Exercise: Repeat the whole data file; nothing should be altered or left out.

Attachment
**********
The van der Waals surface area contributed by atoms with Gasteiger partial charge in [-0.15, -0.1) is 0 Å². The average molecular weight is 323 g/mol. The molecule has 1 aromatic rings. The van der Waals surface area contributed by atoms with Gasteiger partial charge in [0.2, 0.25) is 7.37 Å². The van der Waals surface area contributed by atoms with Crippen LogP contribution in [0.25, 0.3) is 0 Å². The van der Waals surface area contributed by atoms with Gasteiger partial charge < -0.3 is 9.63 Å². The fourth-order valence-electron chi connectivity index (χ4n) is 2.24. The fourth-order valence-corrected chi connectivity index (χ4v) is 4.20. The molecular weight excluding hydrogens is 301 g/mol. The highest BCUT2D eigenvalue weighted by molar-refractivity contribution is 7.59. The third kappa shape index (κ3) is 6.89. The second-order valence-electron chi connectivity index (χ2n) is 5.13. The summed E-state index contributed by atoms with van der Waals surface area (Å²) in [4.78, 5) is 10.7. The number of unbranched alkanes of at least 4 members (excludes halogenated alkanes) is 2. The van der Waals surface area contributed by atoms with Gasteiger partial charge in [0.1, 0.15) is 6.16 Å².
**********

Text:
The van der Waals surface area contributed by atoms with Gasteiger partial charge in [-0.15, -0.1) is 0 Å². The average molecular weight is 323 g/mol. The molecule has 1 aromatic rings. The van der Waals surface area contributed by atoms with Gasteiger partial charge in [0.2, 0.25) is 7.37 Å². The van der Waals surface area contributed by atoms with Crippen LogP contribution in [0.25, 0.3) is 0 Å². The van der Waals surface area contributed by atoms with Gasteiger partial charge < -0.3 is 9.63 Å². The fourth-order valence-electron chi connectivity index (χ4n) is 2.24. The fourth-order valence-corrected chi connectivity index (χ4v) is 4.20. The molecular weight excluding hydrogens is 301 g/mol. The highest BCUT2D eigenvalue weighted by molar-refractivity contribution is 7.59. The third kappa shape index (κ3) is 6.89. The second-order valence-electron chi connectivity index (χ2n) is 5.13. The summed E-state index contributed by atoms with van der Waals surface area (Å²) in [4.78, 5) is 10.7. The number of unbranched alkanes of at least 4 members (excludes halogenated alkanes) is 2. The van der Waals surface area contributed by atoms with Gasteiger partial charge in [0.1, 0.15) is 6.16 Å².